The Rastafarians are also knows as Rasta, Ras Tafarians, Rastafarians, Kings, Elders and some may even answer to Natty Dread or Dread-Locks. However, many Rasta do not like to be called Natty-Dread or Dread-Locks because they say, “Dread do dreadful things.” The Rastafarians women are referred to as Queens and Empresses. Just like any other religion, the Rastafarian Religion has many followers within their religion worshiping different faith.
The main three Rastafarian Religions are “The Twelve Tribes of Israel”, “The Nyahbinghi Order” and “Ethiopian National Congress or Bobo Dreads/Shanti.”
The Twelve Tribes of Israel or The Twelve Houses of Israel was founded by Dr. Vernon “Prophet Gad” Carrington in 1968. They believe in salvation for all races not just blacks. Dr. Vernon believes the way to salvation is through reading the Bible, a chapter a day. The Twelve House of Israel comes from the heavens, so while most people think of Jews when they hear Israel, the Jews is just one of the Twelve Tribes. Bob Marley was a member of the Twelve Tribe as well as Reggae artist Luciano is a member.
The Nyahbinghi Order is the oldest of the groups. They see Haile Selassie I to be the Messiah and the incarnation of Jah (God) the Supreme. The Bobo Shanti was founded in Jamaica in the 1950s by Prince Emanuel Charles Edwards. Bobo means black and Shanti comes from the Ashanti Tribe in Ghana. Both the Bobo Shanti and the Nyahbinghi’s Rastafarians are easily recognized because they wrap their dread-locks/hair in turbans.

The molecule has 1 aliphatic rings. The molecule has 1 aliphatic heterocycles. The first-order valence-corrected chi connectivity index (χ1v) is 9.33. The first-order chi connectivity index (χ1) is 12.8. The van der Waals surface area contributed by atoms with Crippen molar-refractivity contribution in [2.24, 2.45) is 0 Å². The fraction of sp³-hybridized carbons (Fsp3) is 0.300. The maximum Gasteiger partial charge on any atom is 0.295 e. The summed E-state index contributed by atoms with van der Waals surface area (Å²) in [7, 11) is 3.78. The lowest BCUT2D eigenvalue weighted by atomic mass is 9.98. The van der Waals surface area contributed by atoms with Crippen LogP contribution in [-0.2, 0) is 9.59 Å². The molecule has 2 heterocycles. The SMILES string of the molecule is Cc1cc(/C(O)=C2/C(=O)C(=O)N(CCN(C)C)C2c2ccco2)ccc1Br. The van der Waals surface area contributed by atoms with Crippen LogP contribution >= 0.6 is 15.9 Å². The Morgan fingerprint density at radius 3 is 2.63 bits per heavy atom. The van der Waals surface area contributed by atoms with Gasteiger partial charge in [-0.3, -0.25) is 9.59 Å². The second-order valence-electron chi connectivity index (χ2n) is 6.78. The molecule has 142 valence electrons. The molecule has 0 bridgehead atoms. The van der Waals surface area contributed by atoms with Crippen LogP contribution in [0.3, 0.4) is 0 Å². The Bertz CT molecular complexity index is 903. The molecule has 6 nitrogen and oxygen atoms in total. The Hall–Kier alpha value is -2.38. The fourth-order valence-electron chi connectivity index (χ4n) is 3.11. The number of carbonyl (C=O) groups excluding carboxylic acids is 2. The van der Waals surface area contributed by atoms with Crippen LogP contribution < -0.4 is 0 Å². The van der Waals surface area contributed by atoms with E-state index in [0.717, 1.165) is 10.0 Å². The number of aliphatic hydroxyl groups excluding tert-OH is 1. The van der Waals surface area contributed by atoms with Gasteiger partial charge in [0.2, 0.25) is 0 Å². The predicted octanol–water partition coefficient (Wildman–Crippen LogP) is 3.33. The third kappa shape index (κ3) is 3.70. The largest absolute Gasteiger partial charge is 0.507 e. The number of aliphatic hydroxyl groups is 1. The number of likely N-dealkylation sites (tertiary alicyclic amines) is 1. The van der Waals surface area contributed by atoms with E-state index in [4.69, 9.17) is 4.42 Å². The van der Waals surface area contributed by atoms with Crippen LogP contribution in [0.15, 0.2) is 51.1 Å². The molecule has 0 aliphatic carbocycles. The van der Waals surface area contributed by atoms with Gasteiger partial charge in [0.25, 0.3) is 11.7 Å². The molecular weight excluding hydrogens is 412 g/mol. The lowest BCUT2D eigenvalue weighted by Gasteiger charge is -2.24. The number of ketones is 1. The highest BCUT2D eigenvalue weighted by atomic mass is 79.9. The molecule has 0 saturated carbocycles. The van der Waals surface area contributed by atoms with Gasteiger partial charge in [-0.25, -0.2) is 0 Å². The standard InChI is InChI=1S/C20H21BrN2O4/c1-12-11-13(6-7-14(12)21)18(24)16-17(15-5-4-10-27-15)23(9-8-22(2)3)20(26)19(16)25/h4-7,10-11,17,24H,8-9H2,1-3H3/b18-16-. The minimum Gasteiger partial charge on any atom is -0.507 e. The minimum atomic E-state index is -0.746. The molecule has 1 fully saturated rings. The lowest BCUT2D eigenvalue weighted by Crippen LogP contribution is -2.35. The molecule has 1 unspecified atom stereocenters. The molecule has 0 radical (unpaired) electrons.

The Bobo Shanti Rastafarians believe there should be repatriation for all black people to Africa. Because many of the Jamaican slaves were taken from Ghana and the Bobo Shanti believes that all black people should be reimbursed monetarily for slavery. Some of their lifestyle can be compared to the Jewish Faith. Their Sabbath are the same starting from sundown Friday until Saturday Sundown and their style of dressing with the wearing of a robe along with other way of life is the same. The Ethiopian National Congress carry’s a broom to represent their cleanliness as they say, “Holy Emmanuel I Selassie I Jah Rastafari”. Reggae artist Capleton is a member of the Bobo Shanti Order.
Among the many greetings used by Rastafarians, one that’s used to address a large gathering is Jah Rastafari which is used in two parts. A Rastafarian will greet his audience by saying “Jah” and the audience would respond Ras-ta-far-i. Then he could continue by saying “ever-living (eternal-life)”, ever-faithful (eternal-faith”. A Bobo Rasta may greet each other saying, “Blessed Love My Lord and Empress.” So while there are many differences between the Rastafarian Orders, there are many similarities.
There are many bald-heads, none dread-locks wearing Rastafarians who celebrates the Rasta faith. These individual are Rasta without the dreads for various reasons. As Reggae group “Morgan Heritage” sings, “You don’t haffi (have to) dread to be Rasta; this is not a dreadlocks thing, give thanks and praise in your heart.” So while the Rastafarian Culture is often display with the dreadlocks, more and more people are accepting the belief that it starts in the heart. So as the Religion of Jamaica continues to spread, we give thanks and praise to the righteous for equal rights and justice.